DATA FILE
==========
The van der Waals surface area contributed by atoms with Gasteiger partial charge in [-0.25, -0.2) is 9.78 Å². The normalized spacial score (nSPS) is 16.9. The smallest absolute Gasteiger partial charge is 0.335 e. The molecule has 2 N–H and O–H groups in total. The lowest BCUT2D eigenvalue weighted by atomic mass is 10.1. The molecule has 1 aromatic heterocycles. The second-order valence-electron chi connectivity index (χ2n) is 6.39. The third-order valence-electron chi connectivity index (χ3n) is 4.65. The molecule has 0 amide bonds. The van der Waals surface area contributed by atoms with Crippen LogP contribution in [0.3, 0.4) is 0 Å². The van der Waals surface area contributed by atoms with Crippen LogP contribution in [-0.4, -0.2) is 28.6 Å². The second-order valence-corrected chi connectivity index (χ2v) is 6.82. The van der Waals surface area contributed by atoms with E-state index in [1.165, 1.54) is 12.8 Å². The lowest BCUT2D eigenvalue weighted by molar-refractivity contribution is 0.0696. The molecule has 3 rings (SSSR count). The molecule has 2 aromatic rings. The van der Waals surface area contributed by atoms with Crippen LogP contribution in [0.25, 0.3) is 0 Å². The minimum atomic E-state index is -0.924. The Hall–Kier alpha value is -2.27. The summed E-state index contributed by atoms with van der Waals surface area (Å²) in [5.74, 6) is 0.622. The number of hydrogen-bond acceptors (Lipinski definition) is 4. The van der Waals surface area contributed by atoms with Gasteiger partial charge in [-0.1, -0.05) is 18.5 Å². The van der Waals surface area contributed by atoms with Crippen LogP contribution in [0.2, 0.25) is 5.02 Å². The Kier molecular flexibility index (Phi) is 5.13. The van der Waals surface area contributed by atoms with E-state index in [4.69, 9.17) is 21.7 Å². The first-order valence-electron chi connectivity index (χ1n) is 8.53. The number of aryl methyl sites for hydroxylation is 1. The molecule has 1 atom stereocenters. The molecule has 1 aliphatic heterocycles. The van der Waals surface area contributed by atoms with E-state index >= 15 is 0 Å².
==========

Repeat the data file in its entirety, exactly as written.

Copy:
The van der Waals surface area contributed by atoms with Gasteiger partial charge in [-0.25, -0.2) is 9.78 Å². The normalized spacial score (nSPS) is 16.9. The smallest absolute Gasteiger partial charge is 0.335 e. The molecule has 2 N–H and O–H groups in total. The lowest BCUT2D eigenvalue weighted by atomic mass is 10.1. The molecule has 1 aromatic heterocycles. The second-order valence-electron chi connectivity index (χ2n) is 6.39. The third-order valence-electron chi connectivity index (χ3n) is 4.65. The molecule has 0 amide bonds. The van der Waals surface area contributed by atoms with Crippen LogP contribution in [0.3, 0.4) is 0 Å². The van der Waals surface area contributed by atoms with Crippen LogP contribution in [-0.4, -0.2) is 28.6 Å². The second-order valence-corrected chi connectivity index (χ2v) is 6.82. The van der Waals surface area contributed by atoms with E-state index in [1.165, 1.54) is 12.8 Å². The lowest BCUT2D eigenvalue weighted by molar-refractivity contribution is 0.0696. The molecule has 3 rings (SSSR count). The molecule has 2 aromatic rings. The van der Waals surface area contributed by atoms with Crippen LogP contribution in [0.25, 0.3) is 0 Å². The minimum atomic E-state index is -0.924. The Hall–Kier alpha value is -2.27. The summed E-state index contributed by atoms with van der Waals surface area (Å²) in [5.74, 6) is 0.622. The number of hydrogen-bond acceptors (Lipinski definition) is 4. The van der Waals surface area contributed by atoms with Gasteiger partial charge in [-0.1, -0.05) is 18.5 Å². The van der Waals surface area contributed by atoms with Crippen LogP contribution in [0.2, 0.25) is 5.02 Å². The Kier molecular flexibility index (Phi) is 5.13. The van der Waals surface area contributed by atoms with E-state index in [4.69, 9.17) is 21.7 Å². The first-order valence-electron chi connectivity index (χ1n) is 8.53. The number of aryl methyl sites for hydroxylation is 1. The molecule has 1 atom stereocenters. The molecule has 1 aliphatic heterocycles. The van der Waals surface area contributed by atoms with E-state index >= 15 is 0 Å².